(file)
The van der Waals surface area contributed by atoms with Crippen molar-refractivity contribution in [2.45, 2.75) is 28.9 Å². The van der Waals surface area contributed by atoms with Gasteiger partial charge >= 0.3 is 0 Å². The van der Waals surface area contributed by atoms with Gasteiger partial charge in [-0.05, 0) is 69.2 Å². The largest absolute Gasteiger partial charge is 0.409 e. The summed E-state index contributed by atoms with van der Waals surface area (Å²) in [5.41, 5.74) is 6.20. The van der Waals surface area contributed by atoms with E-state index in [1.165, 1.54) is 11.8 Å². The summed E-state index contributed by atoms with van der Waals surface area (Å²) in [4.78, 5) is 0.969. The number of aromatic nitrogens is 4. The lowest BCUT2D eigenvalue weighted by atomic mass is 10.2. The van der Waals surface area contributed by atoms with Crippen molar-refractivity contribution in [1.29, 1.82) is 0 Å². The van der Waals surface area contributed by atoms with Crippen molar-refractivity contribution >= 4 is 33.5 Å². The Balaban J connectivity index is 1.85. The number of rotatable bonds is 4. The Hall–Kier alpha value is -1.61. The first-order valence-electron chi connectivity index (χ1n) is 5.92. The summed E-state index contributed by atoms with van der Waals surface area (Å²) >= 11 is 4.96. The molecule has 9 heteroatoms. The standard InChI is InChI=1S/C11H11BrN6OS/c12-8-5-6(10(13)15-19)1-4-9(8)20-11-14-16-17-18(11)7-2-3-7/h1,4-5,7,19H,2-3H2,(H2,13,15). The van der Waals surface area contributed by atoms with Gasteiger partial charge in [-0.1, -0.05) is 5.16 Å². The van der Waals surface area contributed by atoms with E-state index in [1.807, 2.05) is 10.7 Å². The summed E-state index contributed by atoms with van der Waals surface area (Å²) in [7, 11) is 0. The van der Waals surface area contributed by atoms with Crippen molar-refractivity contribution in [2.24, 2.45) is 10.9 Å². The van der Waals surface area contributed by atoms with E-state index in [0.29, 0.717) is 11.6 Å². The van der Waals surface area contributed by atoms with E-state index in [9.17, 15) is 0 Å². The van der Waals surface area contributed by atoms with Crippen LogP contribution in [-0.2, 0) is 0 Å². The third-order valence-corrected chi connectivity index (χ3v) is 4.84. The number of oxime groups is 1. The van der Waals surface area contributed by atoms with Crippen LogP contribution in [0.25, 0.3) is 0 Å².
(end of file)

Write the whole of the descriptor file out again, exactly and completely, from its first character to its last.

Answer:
The van der Waals surface area contributed by atoms with Crippen molar-refractivity contribution in [2.45, 2.75) is 28.9 Å². The van der Waals surface area contributed by atoms with Gasteiger partial charge >= 0.3 is 0 Å². The van der Waals surface area contributed by atoms with Gasteiger partial charge in [-0.05, 0) is 69.2 Å². The largest absolute Gasteiger partial charge is 0.409 e. The summed E-state index contributed by atoms with van der Waals surface area (Å²) in [5.41, 5.74) is 6.20. The van der Waals surface area contributed by atoms with E-state index in [1.165, 1.54) is 11.8 Å². The summed E-state index contributed by atoms with van der Waals surface area (Å²) in [4.78, 5) is 0.969. The number of aromatic nitrogens is 4. The lowest BCUT2D eigenvalue weighted by atomic mass is 10.2. The van der Waals surface area contributed by atoms with Crippen molar-refractivity contribution in [1.29, 1.82) is 0 Å². The van der Waals surface area contributed by atoms with Crippen molar-refractivity contribution >= 4 is 33.5 Å². The Balaban J connectivity index is 1.85. The number of rotatable bonds is 4. The Hall–Kier alpha value is -1.61. The first-order valence-electron chi connectivity index (χ1n) is 5.92. The summed E-state index contributed by atoms with van der Waals surface area (Å²) >= 11 is 4.96. The molecule has 9 heteroatoms. The standard InChI is InChI=1S/C11H11BrN6OS/c12-8-5-6(10(13)15-19)1-4-9(8)20-11-14-16-17-18(11)7-2-3-7/h1,4-5,7,19H,2-3H2,(H2,13,15). The van der Waals surface area contributed by atoms with Gasteiger partial charge in [-0.1, -0.05) is 5.16 Å². The van der Waals surface area contributed by atoms with E-state index in [1.807, 2.05) is 10.7 Å². The summed E-state index contributed by atoms with van der Waals surface area (Å²) in [7, 11) is 0. The van der Waals surface area contributed by atoms with Crippen molar-refractivity contribution in [2.24, 2.45) is 10.9 Å². The van der Waals surface area contributed by atoms with E-state index in [0.29, 0.717) is 11.6 Å². The van der Waals surface area contributed by atoms with E-state index in [9.17, 15) is 0 Å². The van der Waals surface area contributed by atoms with Crippen LogP contribution in [-0.2, 0) is 0 Å². The third-order valence-corrected chi connectivity index (χ3v) is 4.84. The number of oxime groups is 1. The van der Waals surface area contributed by atoms with Crippen LogP contribution in [0.25, 0.3) is 0 Å².